Monday, November 16, 2009

Twilight

Usually I prefer to read the book before I see the movie, but just this once I did it the other way round. In anticipation of the new movie coming out I decided to (finally!) read the books.

I loved the movie version of Twilight, struck by its passion and intensity ... but the book is even better. My Nano word count suffered a little as I read the book cover-to-cover this weekend, but it wasn't a loss because this morning I felt invigorated and my word count has started to soar once again. I feel as though I've finally captured the spark that's been missing in my current novel.

As a writer, there were two things I took away from Twilight.

The first is that writing a readable story is worth its weight in gold. Stephenie Meyer's story is gripping, but the reason I kept turning pages (PTQ, as Kate Walker refers to it) is that her writing is so easy to read. Not once was I pulled out of the story to wonder why she'd used a certain word or to think about her phrasing. I was hooked from beginning to end. The prose flowed seamlessly, as though she'd paid just enough attention, but not over-analysed. I sometimes think that aspiring writers, particularly in crit groups, tend to over-analyse, until the wording is correct but the heart is lost.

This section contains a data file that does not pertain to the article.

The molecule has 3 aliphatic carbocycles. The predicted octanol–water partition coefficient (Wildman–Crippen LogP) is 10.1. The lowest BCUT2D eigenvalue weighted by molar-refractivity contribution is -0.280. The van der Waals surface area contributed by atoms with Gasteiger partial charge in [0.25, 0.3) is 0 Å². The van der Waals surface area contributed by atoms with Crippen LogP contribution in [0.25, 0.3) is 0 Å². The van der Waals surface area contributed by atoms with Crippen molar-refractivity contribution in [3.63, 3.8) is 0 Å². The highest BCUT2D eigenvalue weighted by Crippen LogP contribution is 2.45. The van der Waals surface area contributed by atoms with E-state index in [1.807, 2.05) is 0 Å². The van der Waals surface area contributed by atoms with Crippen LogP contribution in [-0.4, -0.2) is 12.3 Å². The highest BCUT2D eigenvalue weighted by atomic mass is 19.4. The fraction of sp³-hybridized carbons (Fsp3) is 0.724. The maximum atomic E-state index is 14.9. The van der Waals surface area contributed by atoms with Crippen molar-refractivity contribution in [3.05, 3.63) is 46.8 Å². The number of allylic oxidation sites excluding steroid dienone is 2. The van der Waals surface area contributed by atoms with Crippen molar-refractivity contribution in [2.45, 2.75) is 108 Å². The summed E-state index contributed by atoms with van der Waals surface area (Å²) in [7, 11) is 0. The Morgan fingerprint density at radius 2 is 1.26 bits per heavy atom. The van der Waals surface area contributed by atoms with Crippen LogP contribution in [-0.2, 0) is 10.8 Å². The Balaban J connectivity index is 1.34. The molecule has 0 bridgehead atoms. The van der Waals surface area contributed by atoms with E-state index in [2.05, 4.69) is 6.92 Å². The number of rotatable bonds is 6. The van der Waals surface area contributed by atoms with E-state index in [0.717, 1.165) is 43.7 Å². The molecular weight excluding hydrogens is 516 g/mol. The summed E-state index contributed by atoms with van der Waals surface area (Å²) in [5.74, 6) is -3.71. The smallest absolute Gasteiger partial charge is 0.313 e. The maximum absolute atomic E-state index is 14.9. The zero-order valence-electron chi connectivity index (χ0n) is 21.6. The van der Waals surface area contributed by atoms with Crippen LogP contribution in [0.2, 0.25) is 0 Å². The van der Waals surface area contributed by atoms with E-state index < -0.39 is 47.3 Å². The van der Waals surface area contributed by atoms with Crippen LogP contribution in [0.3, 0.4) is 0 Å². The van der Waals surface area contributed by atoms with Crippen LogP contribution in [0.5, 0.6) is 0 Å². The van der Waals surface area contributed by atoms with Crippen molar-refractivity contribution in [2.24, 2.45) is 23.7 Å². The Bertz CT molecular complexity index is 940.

The second, and even more important, gem that I took away from reading this novel was its focus. The hero only makes his appearance on page 16. From that moment on, he is never off the page, even though the entire story is told in first person from the heroine's perspective. Even when the characters are not together, the focus is so strong that you're barely aware they're apart.

I've often heard it said that it's important in category romance to get the hero and heroine together as soon as possible on the page because these novels are so short. I discovered this weekend that it has absolutely nothing to do with the length of the novels, but with the intensity. At around 400 pages, Stephenie Meyer did not have to worry about condensing her love story into 50,000 words. She kept the focus on the hero and heroine so tight because that is what gives the book its passion.

And this is why I love category romance. Because unlike chick lit, which can meander in different directions with a mosaic of secondary characters and sub plots, I love the unrelenting passion of category romance. For the entire length of the novel, the writer focuses you on the spark between two people. What is truly awesome is that Stephenie Meyer, with so much happening in her novel, manages to keep that spark front and centre throughout.

Thank you Stephenie for writing a book that has given so much enjoyment, and for helping me to find the spark between my hero and heroine again. Now I'm going to get back to writing, and I think my treat for completing this first draft is going to be New Moon, the second book of the Twilight series.


1 comment:

  1. I confess I haven't read the books or seen the movies yet. Bad Lacey. But I'm tempted...

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